Register For Our Mailing List

Register to receive our free weekly newsletter including editorials.

Home / 330

How much super is enough?

Okay, so you want a comfortable retirement, but do you have any idea of the savings required?

According to research from the University of New South Wales, to receive the equivalent of an average wage in retirement, approximately $85,000 p.a. before tax, you’ll need to save about 15 to 20 times that amount. That's $1.3 million to $1.7 million at today’s prices.

The Association of Superannuation Funds of Australia has also looked at this question. As opposed to total savings, they focus on income requirements for a ‘comfortable’ lifestyle, with their current estimates (June quarter 2019) being $43,601 p.a. for a single person and $61,522 for a couple. And if you accept their estimates, then you’d want to avoid relying on social security alone, with the age pension currently paying $24,081 p.a. for singles and $36,301 for couples.

What amount do I need to save?

Let’s say you are 59 and your partner is 57, and you both want to receive a ‘comfortable’ amount in retirement, which is about $61,500 p.a. after tax. At those ages, it could be expected that on average you will both live into your mid 80s or later. In addition, it is reasonable to assume that:

  • The income you and your partner receive will be indexed in line with the Consumer Price Index (CPI), say 3% per annum. This will be in line with inflation.
  • Any pension paid from your super fund is expected to last for your life expectancy and then paid to your partner for their life expectancy. This is increased by five years to consider the likelihood of you living longer.
  • The estimated level of income earned on your retirement savings is estimated as 7% per annum which is a long-term rate, net of tax.

While these assumptions may be considered unusual in the current economic environment of low inflation and low interest rates, we are considering a long-term horizon of 40 years or even longer.

If we use these assumptions, it is estimated that the total amount required in today’s money is slightly over $1.141 million.

How much do I need to contribute to meet that target?

Having estimated the amount required, we need to work out how it can be accumulated. Important considerations include: how determined you are to save for retirement; the benefit of compound interest and; the age you start saving. Let’s look at the difference if you started saving for retirement at 20 compared to 50.

By beginning at age 20 – and to accumulate about $1.141 million – the amount you need to contribute each year starts at about $3,367 p.a. If you begin saving at 50, the equivalent figure is $70,358 p.a.

The advantage of starting at age 20 compared to 50 can be illustrated in the two following tables. These show how much of the final amount accumulated in super will be made up of the contributions themselves and corresponding investment income. Starting at age 20 means a greater proportion of the final benefit will be investment income.

When will the money run out?

The hardest question to answer is ‘how long will your super last’, which can be influenced by many factors including unforeseen drawdowns, emergencies and market forces. For instance, you may need to withdraw an unexpected lump sum soon after retiring to pay for age care accommodation or other health needs. Or there be significant long-term changes to rates of return on investments, or inflation may nibble away on the value of your super.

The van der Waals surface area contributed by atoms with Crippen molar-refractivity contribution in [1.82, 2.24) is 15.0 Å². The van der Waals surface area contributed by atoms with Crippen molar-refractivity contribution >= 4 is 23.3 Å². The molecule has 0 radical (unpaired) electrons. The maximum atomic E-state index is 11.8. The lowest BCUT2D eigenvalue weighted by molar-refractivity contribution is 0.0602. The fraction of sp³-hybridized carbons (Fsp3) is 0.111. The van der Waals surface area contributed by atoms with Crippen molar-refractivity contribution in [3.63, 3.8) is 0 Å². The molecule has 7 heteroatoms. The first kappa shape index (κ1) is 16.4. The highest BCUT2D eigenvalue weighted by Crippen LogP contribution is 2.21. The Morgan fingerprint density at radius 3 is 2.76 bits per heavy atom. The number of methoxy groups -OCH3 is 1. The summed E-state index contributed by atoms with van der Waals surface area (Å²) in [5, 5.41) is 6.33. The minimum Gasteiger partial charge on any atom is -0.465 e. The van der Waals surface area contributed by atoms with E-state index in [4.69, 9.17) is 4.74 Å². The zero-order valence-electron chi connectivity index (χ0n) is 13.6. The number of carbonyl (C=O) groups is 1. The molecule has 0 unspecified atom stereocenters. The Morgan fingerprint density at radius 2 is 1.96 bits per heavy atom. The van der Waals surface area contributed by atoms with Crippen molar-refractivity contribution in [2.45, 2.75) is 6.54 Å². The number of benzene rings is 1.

It is possible that you or your partner may die earlier than expected, leaving your remaining super to your surviving spouse or other beneficiaries. The amount required to live on and the timing of the payments are not easy to predict.

Assuming a target savings amount of $1.141 million, let’s see how long the money would last for based on an expected drawdown of $61,500 p.a. indexed to CPI plus three additional variants:

  1. Long-term interest rate drops to 5% p.a., instead of an expected 7% p.a.
  2. A lump sum withdrawal of $550,000 is made in the 30th year after retiring
  3. A $120,000 lump sum is required in the 10th year after retiring

From this chart we can see that the quickest depletion is caused by a lower-than-expected earnings rate (5% p.a. instead of 7% p.a.), with a nil balance being reached by the 25th year post-retirement.

If $550,000 is drawn down in the 30th year, the amount in superannuation would run out in year 34.

And if $120,000 is withdrawn in year 10, the amount accumulated would last to the 35th year.

 

Graeme Colley is the Executive Manager, SMSF Technical and Private Wealth at SuperConcepts, a sponsor of Firstlinks. This article is for general information purposes only and does not consider any individual’s investment objectives.

For more articles and papers from SuperConcepts, please click here.

 

11 Comments
tom
November 04, 2019

Until the May 2016 budget Australia had the best superannuation system in the world. If you had an SMSF and spent the time directly managing it and keeping abreast of the ever changing laws it rewarded you for not going on the public teat. We spent 30 years building an impressive nest egg. With a swipe of the pen we were told we had too much money and the super system was too generous. We immediately pulled the lot out paid no more tax and reinvested the money in our businesses. My adult sons having watched us for many years, had our advice about all governments left and right confirmed: they are not there to help you but rather to manage and milk you.